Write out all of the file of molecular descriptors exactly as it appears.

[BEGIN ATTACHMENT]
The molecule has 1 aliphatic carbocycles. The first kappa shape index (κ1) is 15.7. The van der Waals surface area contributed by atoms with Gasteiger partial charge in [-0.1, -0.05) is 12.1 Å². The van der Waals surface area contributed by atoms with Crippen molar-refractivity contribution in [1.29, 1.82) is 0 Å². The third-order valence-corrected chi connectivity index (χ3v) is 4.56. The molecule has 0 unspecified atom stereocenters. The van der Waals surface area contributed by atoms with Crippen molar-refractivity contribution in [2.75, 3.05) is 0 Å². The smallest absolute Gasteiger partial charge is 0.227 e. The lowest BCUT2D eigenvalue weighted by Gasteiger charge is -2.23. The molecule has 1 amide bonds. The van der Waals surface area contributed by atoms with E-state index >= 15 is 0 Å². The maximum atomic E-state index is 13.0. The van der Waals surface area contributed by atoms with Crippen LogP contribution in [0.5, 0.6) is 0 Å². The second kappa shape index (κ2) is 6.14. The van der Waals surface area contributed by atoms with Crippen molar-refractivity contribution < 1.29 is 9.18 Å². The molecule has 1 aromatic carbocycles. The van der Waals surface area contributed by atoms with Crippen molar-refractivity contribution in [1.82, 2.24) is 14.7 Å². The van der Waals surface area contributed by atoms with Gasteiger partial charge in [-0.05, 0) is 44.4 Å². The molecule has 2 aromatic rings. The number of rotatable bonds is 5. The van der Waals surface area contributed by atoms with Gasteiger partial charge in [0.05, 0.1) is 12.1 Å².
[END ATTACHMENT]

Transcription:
The molecule has 1 aliphatic carbocycles. The first kappa shape index (κ1) is 15.7. The van der Waals surface area contributed by atoms with Gasteiger partial charge in [-0.1, -0.05) is 12.1 Å². The van der Waals surface area contributed by atoms with Crippen molar-refractivity contribution in [1.29, 1.82) is 0 Å². The third-order valence-corrected chi connectivity index (χ3v) is 4.56. The molecule has 0 unspecified atom stereocenters. The van der Waals surface area contributed by atoms with Crippen molar-refractivity contribution in [2.75, 3.05) is 0 Å². The smallest absolute Gasteiger partial charge is 0.227 e. The lowest BCUT2D eigenvalue weighted by Gasteiger charge is -2.23. The molecule has 1 amide bonds. The van der Waals surface area contributed by atoms with E-state index >= 15 is 0 Å². The maximum atomic E-state index is 13.0. The van der Waals surface area contributed by atoms with Crippen LogP contribution in [0.5, 0.6) is 0 Å². The second kappa shape index (κ2) is 6.14. The van der Waals surface area contributed by atoms with Crippen molar-refractivity contribution < 1.29 is 9.18 Å². The molecule has 1 aromatic carbocycles. The van der Waals surface area contributed by atoms with Crippen molar-refractivity contribution in [1.82, 2.24) is 14.7 Å². The van der Waals surface area contributed by atoms with Gasteiger partial charge in [-0.05, 0) is 44.4 Å². The molecule has 2 aromatic rings. The number of rotatable bonds is 5. The van der Waals surface area contributed by atoms with Gasteiger partial charge in [0.05, 0.1) is 12.1 Å².